In-the-Hoop Glasses/Phone Slip Case


After creating the ITH Snappy Eyeglasses case, I had many requests for a simpler version that could be completed in one hooping with no additional sewing.

“Snap bags”—those clever little purses that use a metal tape measure to form a secure closure—are very popular. I see them all over the net in all sorts of fun fabrics. And while most of them are lined, the seams are still exposed on the inside.

Also, many people asked for glasses embroidery designs that were filled in rather than just outlined (the color on the glasses above is paint, ink, or colored pencil) and some wanted them surrounded by stipple quilting and others with a grid. I

If you were one of those people, your wish is my command because you can find all that and more in this new set, ITH Phone/Glasses Slip Case!

In-the-hoop projects don’t get much simpler than this—no zippers, no special hardware, no extra stitching! You can even use just one fabric, which is what I’ve done on most of my samples.

And, if you opt for the plain back, you’ll make the entire thing in just one hooping. This project is a quick and easy pouch for glasses, phone, or just an extra pocket!

Depending on the fabrics and designs you choose, they’re suitable for men, women, or kids of any age. Fully lined with no exposed seams, you can turn out a professional looking project with very little investment in time or supplies.

This project can either be done as a single hoop project with a plain back or a two-step process with an embellished back. The one hoop method is obviously the quickest and easiest, while the two-step one offers more options for customizing.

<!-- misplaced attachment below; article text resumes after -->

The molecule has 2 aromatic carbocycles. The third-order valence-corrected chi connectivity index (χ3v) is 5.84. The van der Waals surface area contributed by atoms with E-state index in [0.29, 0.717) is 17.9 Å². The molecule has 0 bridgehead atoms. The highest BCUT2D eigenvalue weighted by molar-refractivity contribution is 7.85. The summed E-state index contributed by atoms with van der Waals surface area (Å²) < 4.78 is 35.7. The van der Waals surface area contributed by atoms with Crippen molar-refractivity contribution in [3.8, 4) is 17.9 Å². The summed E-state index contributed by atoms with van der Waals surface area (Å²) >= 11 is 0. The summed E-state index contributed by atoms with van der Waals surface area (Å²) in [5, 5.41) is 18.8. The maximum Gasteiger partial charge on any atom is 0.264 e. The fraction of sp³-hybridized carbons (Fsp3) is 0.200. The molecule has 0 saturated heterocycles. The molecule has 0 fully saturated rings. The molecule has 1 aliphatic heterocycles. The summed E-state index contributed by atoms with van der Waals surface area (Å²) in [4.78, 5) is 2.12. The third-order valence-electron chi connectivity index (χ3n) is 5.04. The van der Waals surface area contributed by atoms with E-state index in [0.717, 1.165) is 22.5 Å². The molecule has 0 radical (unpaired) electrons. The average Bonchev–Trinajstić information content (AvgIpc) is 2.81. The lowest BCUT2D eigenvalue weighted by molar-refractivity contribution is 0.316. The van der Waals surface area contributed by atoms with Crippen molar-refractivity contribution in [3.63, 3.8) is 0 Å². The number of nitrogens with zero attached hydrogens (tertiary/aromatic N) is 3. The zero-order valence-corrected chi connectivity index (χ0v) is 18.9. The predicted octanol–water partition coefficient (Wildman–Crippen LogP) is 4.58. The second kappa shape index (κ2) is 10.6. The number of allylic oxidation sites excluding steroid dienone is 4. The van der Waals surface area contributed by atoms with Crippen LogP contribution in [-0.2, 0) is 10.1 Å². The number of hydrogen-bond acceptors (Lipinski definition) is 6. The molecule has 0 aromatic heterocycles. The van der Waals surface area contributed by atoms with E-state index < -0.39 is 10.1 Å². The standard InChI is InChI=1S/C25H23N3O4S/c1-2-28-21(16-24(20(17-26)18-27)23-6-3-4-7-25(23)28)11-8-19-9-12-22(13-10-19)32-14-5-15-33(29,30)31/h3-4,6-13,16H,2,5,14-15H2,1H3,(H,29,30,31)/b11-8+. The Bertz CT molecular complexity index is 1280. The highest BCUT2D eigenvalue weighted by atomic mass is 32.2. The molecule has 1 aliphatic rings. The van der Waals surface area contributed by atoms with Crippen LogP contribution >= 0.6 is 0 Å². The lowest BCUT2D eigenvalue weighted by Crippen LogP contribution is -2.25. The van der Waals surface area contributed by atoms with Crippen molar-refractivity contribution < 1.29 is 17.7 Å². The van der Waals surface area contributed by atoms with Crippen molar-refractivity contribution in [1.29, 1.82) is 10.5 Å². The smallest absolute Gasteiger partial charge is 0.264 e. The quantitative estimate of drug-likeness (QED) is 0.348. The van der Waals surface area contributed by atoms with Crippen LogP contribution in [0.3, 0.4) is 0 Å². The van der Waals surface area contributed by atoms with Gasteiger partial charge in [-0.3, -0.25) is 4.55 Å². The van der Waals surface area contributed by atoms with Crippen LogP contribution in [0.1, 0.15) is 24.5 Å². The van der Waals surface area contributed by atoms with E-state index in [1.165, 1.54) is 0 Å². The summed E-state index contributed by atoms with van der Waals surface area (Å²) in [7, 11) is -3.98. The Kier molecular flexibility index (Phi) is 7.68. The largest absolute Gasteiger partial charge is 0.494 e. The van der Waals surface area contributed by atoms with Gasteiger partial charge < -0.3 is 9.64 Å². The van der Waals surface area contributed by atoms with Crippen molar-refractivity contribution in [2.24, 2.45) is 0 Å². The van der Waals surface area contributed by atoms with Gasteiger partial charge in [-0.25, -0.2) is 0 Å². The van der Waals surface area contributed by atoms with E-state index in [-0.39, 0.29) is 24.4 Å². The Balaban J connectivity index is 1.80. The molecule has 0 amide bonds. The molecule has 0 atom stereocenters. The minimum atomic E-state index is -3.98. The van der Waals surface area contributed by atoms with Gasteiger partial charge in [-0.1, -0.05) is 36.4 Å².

Notice on the one on the left, I’ve used a different fabric for the lining and you can see that the back panel is slightly shorter than the front. (You can just see a hint of the light blue lining exposed along the top edge.)

Notice on the one on the left, I’ve used a different fabric for the lining and you can see that the back panel is slightly shorter than the front. (You can just see a hint of the light blue lining exposed along the top edge.)

I’ve included a variety of quilting styles to make these designs compatible with as many fabrics as possible. You can use the quilting motifs as either decorative by inserting a contrasting thread or as a more functional, background or textural element by using a matching thread.

The less decorative quilting patterns such as the basic grid, channel, or stipple make a good background for adding in your own design elements. Simply insert those elements after the quilting motif either in your software or at your machine.

Tip: To see how to do that, check out this YouTube video that shows how to edit a redwork design into a new border and insert it into a plain version of an ITH zippered bag: How to Extract & Edit a Design in Embrilliance Enthusiast.

These eyeglass cases stitch up quite quickly, require only small bits of fabric and batting or foam. Since no extra notions such as zippers or hardware are needed, they’re very economical. Chances are you have the supplies on hand right now. They’re a great project for craft bazaars or your gift stash or for yourself. Make one to match other in-the-hoop projects.